Pioneer of conflict resolution and long-time mediator Gary Friedman has chosen an apt title for his forthcoming book: Inside Out: Working Through Conflict. Because I too believe mediation is partly an inside job—that the self-awareness of the mediator is a critical component of effective conflict resolution—I am very much looking forward to this book. I also have much respect for Gary's skill and wisdom so have no doubt the book will be a valuable contribution to the field.
Below is an excerpt from the book; the excerpt was included in the Center for Understanding in Conflict newsletter. (Sign up for the online newsletter at Friedman's Web site.)
All this talk of feelings: Is this therapy?
Because the self-awareness work we do in our programs is so challenging, people resist it in many ways. Participants in some of our programs ask if we’ve crossed some kind of professional line in including the emotional dimension in our awareness of ourselves and our clients in our work. Does that put us in waters too deep for people who have not been trained as therapists?
That question interests me, because it is now clear in recent studies of decision-making and conflict that emotions are a central factor when parties make decisions and professionals try to understand what is happening with their clients. If we decide to avoid the challenge of understanding our clients’ feelings, we miss information that is essential to doing our jobs well.
Using emotions to inform conflict work is still not universally accepted, but my experience over decades has shown us the power of doing so—and the perils of remaining blind to the way our
unacknowledged emotions can color and undermine our work. If labeling self-reflection “therapy” gives us an excuse for excluding the emotional dimension from our work, we are in big trouble when it comes to understanding our clients. This doesn’t mean that it would not be useful to have therapeutic training to better understand this dimension, but it would be a big mistake to assume that because we don’t, we are not capable of understanding our own or another human’s feelings.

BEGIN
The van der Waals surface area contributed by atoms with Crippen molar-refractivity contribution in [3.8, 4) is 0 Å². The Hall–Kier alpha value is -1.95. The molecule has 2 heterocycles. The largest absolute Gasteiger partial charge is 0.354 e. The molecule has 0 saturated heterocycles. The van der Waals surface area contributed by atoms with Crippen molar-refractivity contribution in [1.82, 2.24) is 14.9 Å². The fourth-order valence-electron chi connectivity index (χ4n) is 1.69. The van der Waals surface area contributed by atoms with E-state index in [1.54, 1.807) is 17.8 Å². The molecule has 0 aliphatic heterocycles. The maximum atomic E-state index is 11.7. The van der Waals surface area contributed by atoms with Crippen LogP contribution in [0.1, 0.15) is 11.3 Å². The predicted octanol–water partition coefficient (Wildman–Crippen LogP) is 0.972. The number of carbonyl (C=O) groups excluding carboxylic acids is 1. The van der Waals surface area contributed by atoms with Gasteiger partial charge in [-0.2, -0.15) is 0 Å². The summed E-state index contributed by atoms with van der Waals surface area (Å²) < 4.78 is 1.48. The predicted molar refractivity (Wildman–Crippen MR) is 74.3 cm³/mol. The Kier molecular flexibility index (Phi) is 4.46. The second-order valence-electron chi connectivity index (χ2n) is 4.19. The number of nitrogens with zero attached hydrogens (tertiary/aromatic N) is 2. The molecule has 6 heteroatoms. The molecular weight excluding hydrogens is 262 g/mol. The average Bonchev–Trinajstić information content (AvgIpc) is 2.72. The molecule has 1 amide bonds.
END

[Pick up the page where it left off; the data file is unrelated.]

The value of tapping the emotional level in what we do seems so obvious, I have often wondered what people are actually concerned about when they object to bringing it formally into conflict work. I’ve concluded that much of the conversation is driven by our fear that we’re not equipped simply to notice feelings and allow them to be part of our professional relationships. Conversations about the line that needs to be drawn between therapy and mediation so we can ignore the emotional dimension of our work can’t really help address the underlying resistance. I find it easier to get perspective by just giving myself permission to head up the “A” and remind myself what it’s like to deal with clients from a cool, “professional” remove.
Some past blog posts about Friedman and the Center:
- Do you understand the Understanding Method of conflict resolution? Read more about it in this interview of mediator Gary Friedman
- Self-Reflection for Conflict Professionals (SCPI)
- "Moving Mediation Back Towards Its Historic Roots—Suggested Changes": An article worth rereading periodically
- If I were looking for an intensive mediation training, this is the one I would choose
- Excellent blog posts about mediation from The Center for Understanding in Conflict
- Is self-reflection important for conflict professionals? You be the judge